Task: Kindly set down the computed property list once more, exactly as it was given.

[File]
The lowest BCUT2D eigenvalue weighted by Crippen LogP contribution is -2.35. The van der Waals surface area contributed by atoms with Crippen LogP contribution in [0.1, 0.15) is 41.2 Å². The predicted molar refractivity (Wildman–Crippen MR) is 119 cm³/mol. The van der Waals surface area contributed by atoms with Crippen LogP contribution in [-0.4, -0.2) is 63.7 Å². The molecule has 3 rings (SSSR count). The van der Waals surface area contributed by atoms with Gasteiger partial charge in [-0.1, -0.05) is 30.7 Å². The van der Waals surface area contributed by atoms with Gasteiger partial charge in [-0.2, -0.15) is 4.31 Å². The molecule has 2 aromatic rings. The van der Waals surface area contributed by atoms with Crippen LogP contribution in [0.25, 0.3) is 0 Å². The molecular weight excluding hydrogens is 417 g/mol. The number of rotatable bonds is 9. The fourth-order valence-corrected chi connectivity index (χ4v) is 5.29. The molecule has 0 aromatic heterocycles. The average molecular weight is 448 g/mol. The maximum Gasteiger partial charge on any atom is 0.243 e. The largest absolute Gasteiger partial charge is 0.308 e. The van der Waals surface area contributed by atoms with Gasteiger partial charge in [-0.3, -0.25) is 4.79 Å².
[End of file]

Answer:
The lowest BCUT2D eigenvalue weighted by Crippen LogP contribution is -2.35. The van der Waals surface area contributed by atoms with Crippen LogP contribution in [0.1, 0.15) is 41.2 Å². The predicted molar refractivity (Wildman–Crippen MR) is 119 cm³/mol. The van der Waals surface area contributed by atoms with Crippen LogP contribution in [-0.4, -0.2) is 63.7 Å². The molecule has 3 rings (SSSR count). The van der Waals surface area contributed by atoms with Gasteiger partial charge in [-0.1, -0.05) is 30.7 Å². The van der Waals surface area contributed by atoms with Gasteiger partial charge in [-0.2, -0.15) is 4.31 Å². The molecule has 2 aromatic rings. The van der Waals surface area contributed by atoms with Crippen LogP contribution in [0.25, 0.3) is 0 Å². The molecular weight excluding hydrogens is 417 g/mol. The number of rotatable bonds is 9. The fourth-order valence-corrected chi connectivity index (χ4v) is 5.29. The molecule has 0 aromatic heterocycles. The average molecular weight is 448 g/mol. The maximum Gasteiger partial charge on any atom is 0.243 e. The largest absolute Gasteiger partial charge is 0.308 e. The van der Waals surface area contributed by atoms with Gasteiger partial charge in [-0.3, -0.25) is 4.79 Å².